2015 Series 70 Land Cruiser Pickup

Of course, this isn’t a history class, so we’ll keep the boring background stuff to a minimum, but it’s important to illustrate that this often overlooked SUV actually has deep roots in Japanese culture. Even though today’s Land Cruiser is arguably more luxury than utility (and only available in a few select markets), Toyota hasn’t forgotten the vehicle’s simplistic military background. And Toyota’s Japanese drivers haven’t either, even though the Land Cruiser hasn’t been sold there for 10 years.

For one year only, Toyota is bringing back of the original Series 70 Land Cruiser in Japan. This week marks the beginning of that year, which is intended to be a sort of “Thank You” to their Japanese fan base.

Okay, we’re done with the history lesson! Let’s talk specs:

Toyota will bring back the ’84 Land Cruiser in two different body styles – a double-cab pickup and the more conventional van. Both versions will be built on the Land Cruiser’s traditional closed ladder frame with extremely rigid cross braces – a simple-but-strong chassis that can handle even the most grueling off-road terrain. The van will offer more comfort with the extra interior space, while the pickup makes up for it with a sturdy deck that can take on up to 600kgs without any trouble.

2015 Toyota Land Cruiser 70 powertrain

Beneath the hood, the re-released Series 70 Land Cruiser will run on a powerful 4.0L V6 engine with part-time four-wheel drive and a rugged manual transmission. The engine uses VVT-i technology and an Acoustic Control Induction System to help optimize the car’s admittedly feeble fuel efficiency, which sits at 6.6 km/L (about 15mpg). However, it doesn’t need to be said that this is one very powerful engine, capable of 228hp and 265 lb-ft of torque.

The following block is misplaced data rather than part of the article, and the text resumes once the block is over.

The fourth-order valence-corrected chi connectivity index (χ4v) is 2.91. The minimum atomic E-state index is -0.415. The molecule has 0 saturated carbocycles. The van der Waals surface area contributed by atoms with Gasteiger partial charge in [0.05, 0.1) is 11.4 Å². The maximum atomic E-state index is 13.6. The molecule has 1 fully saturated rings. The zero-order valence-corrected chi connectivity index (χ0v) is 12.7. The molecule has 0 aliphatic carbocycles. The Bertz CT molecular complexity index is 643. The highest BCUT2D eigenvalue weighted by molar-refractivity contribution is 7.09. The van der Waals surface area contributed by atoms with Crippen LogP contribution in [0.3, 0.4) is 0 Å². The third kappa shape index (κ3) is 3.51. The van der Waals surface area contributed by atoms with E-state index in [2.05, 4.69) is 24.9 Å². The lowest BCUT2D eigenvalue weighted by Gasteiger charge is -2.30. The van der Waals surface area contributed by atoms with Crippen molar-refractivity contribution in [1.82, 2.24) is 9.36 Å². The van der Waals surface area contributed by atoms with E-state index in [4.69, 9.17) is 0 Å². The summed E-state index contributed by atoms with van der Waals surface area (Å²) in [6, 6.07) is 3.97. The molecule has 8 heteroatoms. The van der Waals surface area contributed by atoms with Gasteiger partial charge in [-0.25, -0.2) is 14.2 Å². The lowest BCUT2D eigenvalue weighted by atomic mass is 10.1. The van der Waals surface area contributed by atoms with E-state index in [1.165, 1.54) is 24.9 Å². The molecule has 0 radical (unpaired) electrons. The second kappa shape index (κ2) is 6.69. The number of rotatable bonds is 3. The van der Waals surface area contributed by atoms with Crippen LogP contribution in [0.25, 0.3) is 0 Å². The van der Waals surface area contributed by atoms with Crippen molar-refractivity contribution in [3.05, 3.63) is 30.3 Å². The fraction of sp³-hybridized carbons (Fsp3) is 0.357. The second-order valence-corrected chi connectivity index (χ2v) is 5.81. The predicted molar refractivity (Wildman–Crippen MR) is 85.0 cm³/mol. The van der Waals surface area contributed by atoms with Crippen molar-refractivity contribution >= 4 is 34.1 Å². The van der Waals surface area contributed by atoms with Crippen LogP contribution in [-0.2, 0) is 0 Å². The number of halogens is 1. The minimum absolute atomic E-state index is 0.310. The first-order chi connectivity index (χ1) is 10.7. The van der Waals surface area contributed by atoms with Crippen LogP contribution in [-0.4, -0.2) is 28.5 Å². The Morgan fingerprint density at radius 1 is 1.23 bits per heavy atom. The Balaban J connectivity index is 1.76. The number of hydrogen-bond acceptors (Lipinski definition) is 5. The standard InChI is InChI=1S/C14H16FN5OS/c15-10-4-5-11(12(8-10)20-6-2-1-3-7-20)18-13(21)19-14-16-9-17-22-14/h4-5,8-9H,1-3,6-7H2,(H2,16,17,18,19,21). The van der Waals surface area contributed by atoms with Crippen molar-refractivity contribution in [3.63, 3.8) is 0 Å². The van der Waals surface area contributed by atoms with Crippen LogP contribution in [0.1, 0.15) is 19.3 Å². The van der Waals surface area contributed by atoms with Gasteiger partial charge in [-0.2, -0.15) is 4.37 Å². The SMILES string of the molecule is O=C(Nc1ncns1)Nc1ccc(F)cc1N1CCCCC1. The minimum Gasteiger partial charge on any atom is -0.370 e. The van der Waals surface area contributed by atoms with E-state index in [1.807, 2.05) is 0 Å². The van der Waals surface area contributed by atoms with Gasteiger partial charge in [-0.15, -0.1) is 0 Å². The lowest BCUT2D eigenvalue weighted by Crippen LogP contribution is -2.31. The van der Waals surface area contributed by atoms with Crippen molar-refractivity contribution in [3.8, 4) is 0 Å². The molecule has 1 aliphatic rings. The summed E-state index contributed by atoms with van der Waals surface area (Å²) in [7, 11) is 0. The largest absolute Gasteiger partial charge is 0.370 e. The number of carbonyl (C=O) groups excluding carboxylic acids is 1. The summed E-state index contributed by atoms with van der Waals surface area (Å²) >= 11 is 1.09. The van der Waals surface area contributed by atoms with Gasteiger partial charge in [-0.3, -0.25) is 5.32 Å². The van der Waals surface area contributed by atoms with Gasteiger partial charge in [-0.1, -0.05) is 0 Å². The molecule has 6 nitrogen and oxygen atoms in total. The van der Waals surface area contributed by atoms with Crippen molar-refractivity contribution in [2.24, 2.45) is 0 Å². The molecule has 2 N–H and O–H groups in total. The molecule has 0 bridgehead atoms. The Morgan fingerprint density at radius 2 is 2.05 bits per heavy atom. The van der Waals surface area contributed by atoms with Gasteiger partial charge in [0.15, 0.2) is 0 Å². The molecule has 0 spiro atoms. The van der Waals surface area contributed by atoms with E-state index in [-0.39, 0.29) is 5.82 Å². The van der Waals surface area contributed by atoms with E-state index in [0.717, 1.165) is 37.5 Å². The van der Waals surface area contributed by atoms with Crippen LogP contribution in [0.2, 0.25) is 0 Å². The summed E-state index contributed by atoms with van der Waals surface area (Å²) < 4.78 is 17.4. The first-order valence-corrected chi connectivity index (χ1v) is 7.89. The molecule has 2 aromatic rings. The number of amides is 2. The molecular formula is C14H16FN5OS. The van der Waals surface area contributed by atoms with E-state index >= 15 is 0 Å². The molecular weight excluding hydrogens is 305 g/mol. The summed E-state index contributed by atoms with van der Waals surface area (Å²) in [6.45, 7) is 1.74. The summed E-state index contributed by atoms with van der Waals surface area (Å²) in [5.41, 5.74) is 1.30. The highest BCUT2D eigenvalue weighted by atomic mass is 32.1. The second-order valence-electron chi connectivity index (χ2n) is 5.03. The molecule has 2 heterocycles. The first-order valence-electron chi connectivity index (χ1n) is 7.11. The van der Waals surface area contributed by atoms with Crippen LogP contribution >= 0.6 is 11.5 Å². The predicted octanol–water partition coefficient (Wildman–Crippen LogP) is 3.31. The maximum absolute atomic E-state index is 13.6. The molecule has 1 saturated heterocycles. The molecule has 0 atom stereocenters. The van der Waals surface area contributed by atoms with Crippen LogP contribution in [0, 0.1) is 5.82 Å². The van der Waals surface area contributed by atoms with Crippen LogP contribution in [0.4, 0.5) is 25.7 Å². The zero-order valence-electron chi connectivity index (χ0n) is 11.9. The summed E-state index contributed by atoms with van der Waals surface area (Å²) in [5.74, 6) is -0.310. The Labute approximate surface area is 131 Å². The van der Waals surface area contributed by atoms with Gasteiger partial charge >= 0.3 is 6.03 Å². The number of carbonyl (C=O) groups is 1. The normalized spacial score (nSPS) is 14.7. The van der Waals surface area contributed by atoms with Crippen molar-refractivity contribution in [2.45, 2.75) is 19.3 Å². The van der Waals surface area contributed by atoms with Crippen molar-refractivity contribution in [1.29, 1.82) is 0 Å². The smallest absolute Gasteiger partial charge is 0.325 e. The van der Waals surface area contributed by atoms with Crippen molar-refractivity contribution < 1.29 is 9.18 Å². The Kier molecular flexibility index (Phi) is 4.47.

2015 Toyota Land Cruiser 70 Interior

As you look through the pictures, you’ll notice that Toyota has made a few quality of life changes to ever so slightly modernize the Series 70. Additions like a new grille and headlight configuration make the original Land Cruiser subtly better-looking. Meanwhile, SRS airbags and ABS makes the off-road vehicle safer than ever, while an updated-but-still-functional instrument panel makes it easy to keep your eyes on the road while monitoring the dash.

2015 Toyota Land Cruiser 70 optional winch

All in all, we’d be lying if we said that we weren’t a little bit jealous of the Japanese market. This Land Cruiser 70 re-release looks very well done, and the 200 or so drivers per month who’ll get one should certainly count themselves lucky. Fortunately, all hope is not lost for our American readers – if you really want a traditional Series 70 Land Cruiser, you can still find used models if you’re willing to look. In fact, if you come back tomorrow, we’ll show you a great place to find one!

Otherwise, you can watch this video to see the new-old Series 70 Land Cruiser in action:

Mazda Withdraws from Commercial Vehicle Production to Focus on Fuel Efficient Cars

Posted by Stephen On Saturday, March 24th, 2012

With Toyota it was F1. For Subaru it was rallying. It’s not quite such a glamorous choice for Mazda, but an equally significant one nonetheless.

Mazda is stopping in-house design and production of commercial vehicles at then end of the current line-up’s life-cycle. And what are they going to be doing instead? Well, not unlike Toyota and Honda, the reason for this strategic change at Mazda is to focus their business on highly fuel-efficient passenger cars.

OK, so there is a bit more to it than that. They wouldn’t be backing out of the commercial vehicle market if it was a cash cow for them. The “push” from behind that was also driving this decision was the falling demand for commercial vehicles in Japan, as well as a large step up in crash safety standards that arrived in the latter half of 2010. Decreasing profits in a shrinking market are obviously not very attractive.

My only question with this reasoning would be this: When it comes to commercial vehicles like light vans and trucks, diesel is the fuel of choice. Now, the last 10 years or so have seen the diesel market increasingly squeezed in Japan with ever stricter regulation making registering diesel vehicles almost impossible in Japan’s major urban areas.